A firsthand account and incisive analysis of modern protest, revealing internet-fueled social movements’ greatest strengths and frequent challenges To understand a thwarted Turkish coup, an anti–Wall Street encampment, and a packed Tahrir Square, we must first comprehend the power and the weaknesses of using new technologies to mobilize large numbers of people. An incisive observer, writer, and participant in today’s social movements, Zeynep Tufekci explains in this accessible and compelling book the nuanced trajectories of modern protests—how they form, how they operate differently from past protests, and why they have difficulty persisting in their long-term quests for change. Tufekci speaks from direct experience, combining on-the-ground interviews with insightful analysis. She describes how the internet helped the Zapatista uprisings in Mexico, the necessity of remote Twitter users to organize medical supplies during Arab Spring, the refusal to use bullhorns in the Occupy Movement that started in New York, and the empowering effect of tear gas in Istanbul’s Gezi Park. These details from life inside social movements complete a moving investigation of authority, technology, and culture—and offer essential insights into the future of governance.
|Publisher:||Yale University Press|
|Product dimensions:||6.20(w) x 9.30(h) x 1.20(d)|
About the Author
Zeynep Tufekci is a contributing opinion writer for the New York Times, associate professor at the University of North Carolina School of Information and Library Science, and a faculty associate at the Harvard Berkman Klein Center for Internet and Society.
Table of Contents
Part 1 Making a Movement
1 A Networked Public 3
2 Censorship and Attention 28
3 Leading the Leaderless 49
4 Movement Cultures 83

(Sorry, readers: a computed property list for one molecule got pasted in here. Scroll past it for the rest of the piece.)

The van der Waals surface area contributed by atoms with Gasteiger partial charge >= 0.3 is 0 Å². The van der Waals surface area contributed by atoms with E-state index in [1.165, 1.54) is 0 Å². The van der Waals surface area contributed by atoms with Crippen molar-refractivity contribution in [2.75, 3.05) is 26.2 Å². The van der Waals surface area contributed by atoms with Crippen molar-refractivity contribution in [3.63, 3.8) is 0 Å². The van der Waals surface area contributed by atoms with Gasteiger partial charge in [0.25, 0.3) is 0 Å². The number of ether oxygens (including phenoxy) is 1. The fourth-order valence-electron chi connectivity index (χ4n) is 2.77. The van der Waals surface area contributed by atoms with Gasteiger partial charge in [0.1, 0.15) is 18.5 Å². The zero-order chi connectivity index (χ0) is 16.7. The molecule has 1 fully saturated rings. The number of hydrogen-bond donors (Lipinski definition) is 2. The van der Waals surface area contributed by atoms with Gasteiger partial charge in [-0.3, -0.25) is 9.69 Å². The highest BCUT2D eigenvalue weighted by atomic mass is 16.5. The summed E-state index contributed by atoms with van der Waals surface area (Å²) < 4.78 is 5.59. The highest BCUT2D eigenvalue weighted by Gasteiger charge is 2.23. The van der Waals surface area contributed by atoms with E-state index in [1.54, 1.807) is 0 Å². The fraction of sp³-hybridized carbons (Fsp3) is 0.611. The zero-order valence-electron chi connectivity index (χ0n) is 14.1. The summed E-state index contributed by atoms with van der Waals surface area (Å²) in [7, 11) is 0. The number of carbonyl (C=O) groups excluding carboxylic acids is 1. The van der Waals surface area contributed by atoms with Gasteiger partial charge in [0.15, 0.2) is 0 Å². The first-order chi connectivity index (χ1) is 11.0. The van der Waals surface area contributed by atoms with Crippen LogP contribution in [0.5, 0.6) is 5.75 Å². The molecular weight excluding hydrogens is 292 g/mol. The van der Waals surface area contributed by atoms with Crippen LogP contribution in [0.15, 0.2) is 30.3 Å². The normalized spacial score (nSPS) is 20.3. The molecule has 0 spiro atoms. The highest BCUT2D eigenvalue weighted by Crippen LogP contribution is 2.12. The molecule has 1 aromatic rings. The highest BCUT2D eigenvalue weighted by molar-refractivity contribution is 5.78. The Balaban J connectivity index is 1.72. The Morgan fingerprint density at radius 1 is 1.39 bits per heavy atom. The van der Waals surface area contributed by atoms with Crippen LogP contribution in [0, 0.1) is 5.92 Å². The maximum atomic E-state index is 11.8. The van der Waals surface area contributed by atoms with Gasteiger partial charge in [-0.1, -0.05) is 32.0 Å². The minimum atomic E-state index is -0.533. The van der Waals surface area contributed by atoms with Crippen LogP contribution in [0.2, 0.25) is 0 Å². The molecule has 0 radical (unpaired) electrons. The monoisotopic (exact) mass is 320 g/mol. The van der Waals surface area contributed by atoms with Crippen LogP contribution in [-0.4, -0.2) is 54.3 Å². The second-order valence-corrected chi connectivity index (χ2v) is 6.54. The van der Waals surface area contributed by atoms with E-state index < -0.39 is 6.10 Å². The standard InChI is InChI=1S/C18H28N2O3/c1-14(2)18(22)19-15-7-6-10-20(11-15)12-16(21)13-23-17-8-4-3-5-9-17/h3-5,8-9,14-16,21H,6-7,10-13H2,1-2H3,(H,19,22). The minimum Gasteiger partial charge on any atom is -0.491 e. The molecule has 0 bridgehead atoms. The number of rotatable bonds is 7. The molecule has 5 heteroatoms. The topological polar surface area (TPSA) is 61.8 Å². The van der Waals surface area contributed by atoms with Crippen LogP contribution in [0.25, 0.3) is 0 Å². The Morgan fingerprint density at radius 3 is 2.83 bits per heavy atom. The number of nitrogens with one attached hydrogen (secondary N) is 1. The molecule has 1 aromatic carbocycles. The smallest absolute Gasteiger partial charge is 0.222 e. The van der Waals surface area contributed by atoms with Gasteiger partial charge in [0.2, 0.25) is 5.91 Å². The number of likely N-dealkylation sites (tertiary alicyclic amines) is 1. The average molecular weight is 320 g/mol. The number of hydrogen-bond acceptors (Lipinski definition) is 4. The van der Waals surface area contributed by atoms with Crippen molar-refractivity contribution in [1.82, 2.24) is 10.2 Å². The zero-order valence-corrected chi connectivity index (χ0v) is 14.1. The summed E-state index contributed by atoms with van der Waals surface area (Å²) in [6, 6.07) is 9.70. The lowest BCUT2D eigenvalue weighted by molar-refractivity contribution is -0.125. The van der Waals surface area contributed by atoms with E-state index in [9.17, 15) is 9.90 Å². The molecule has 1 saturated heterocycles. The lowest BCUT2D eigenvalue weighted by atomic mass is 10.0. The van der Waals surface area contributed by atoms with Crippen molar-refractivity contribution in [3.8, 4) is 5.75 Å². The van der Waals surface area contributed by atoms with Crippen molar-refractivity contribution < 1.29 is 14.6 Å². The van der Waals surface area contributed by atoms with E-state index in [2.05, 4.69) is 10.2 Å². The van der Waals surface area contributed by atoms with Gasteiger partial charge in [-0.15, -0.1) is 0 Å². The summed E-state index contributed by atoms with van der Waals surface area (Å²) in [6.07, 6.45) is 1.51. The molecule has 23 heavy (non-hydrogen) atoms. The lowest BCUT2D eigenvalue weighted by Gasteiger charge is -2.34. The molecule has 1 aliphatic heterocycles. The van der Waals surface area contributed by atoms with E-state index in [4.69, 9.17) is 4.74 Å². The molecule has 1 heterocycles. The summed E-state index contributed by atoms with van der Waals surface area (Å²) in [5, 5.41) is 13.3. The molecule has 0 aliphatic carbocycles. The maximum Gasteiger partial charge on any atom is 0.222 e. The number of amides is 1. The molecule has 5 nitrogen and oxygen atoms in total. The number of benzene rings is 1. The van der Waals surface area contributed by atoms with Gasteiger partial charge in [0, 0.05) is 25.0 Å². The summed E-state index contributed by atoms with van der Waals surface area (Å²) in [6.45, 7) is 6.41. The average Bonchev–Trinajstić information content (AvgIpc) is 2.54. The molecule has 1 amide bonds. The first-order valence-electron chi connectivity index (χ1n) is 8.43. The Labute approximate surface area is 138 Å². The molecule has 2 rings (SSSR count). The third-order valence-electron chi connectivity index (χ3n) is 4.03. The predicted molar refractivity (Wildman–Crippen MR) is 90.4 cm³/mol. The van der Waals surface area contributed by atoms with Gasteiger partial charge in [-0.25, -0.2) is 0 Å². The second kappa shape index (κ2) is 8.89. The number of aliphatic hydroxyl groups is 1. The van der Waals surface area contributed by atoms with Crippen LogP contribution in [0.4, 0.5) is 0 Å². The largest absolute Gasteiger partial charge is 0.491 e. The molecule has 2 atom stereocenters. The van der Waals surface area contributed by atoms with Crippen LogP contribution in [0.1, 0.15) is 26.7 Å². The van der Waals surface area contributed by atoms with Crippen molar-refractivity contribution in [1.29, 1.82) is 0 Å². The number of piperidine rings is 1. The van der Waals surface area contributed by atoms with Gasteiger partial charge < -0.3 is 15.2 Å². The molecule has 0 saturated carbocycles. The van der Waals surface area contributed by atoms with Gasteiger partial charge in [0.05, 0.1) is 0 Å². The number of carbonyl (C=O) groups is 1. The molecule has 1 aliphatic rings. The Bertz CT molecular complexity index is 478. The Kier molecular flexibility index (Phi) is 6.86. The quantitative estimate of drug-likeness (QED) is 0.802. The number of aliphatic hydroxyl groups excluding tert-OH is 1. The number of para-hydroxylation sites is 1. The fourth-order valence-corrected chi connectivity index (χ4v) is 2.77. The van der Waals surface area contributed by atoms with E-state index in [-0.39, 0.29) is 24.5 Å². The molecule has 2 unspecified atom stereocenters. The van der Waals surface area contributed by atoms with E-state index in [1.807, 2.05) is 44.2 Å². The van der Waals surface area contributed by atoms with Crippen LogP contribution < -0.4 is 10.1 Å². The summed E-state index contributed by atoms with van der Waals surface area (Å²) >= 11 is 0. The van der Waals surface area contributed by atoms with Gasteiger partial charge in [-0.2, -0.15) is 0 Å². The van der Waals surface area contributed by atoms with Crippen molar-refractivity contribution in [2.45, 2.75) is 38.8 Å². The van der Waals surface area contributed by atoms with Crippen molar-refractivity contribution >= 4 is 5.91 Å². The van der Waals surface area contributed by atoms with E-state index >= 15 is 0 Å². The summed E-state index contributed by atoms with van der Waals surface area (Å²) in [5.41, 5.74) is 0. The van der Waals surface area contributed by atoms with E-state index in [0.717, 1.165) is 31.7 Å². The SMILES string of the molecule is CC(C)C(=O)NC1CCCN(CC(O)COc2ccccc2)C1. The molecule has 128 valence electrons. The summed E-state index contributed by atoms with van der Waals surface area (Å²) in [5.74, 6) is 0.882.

Part 2 A Protester's Tools
5 Technology and People 115
6 Platforms and Algorithms 132
7 Names and Connections 164
Part 3 After the Protests
8 Signaling Power and Signaling to Power 189
9 Governments Strike Back 223
Epilogue: The Uncertain Climb 261
How are today’s social movements unlike those of the past?
The Civil Rights Movement had been active for more than a decade and still needed half a year of planning to organize the 1963 March on Washington. In contrast, the Occupy Movement organized global protests in two weeks in more than 80 cities, mostly using Facebook and Twitter. In the past, the protest was the culmination of prior organizing. Today, the huge protest may be the very first step in the movement’s existence. Tech tools are more than a way to communicate; they are essential to organization, for good and bad.
What is the biggest misconception about today’s protests?
People believe that “clicktivism” or “slacktivism”—when people “like” a social media post or change their Facebook profile picture—is always easy, and that it displaces other types of protests “in real life.” Clicking isn’t always easy. A Chinese dissident tweeting is taking a bigger risk than a Westerner marching in the streets. Instead of artificially dividing the world into real and unreal, we should understand the kind of capacity that different protests signal. Besides, most of the time, online communication and physical acts complement each other.
What are your most important tools during a protest?
For me, it's my smartphone and helmet. The phone provides awareness and lets me share notes and pictures. The helmet protects my head from rocks and tear gas canisters that may be shot at the crowd. But the real resource is the people, of course.
Explain the importance of tear gas.
I first wanted to call the book "Beautiful Tear Gas." The first time you're teargassed, you think you will die. You can't breathe; it's horrible. But tear gas doesn't kill you, and everyone around you comes to your aid, washing your face and helping you to stand up. You do stand up—even more united with your fellow protesters.
What unites crowds to stand for a common cause?
Police brutality, media censorship, and dismissal by powerful people. When this happens to you, you realize that others you may have dismissed may be worth listening to. Then you find yourself next to these people, facing tear gas together. This brings down barriers.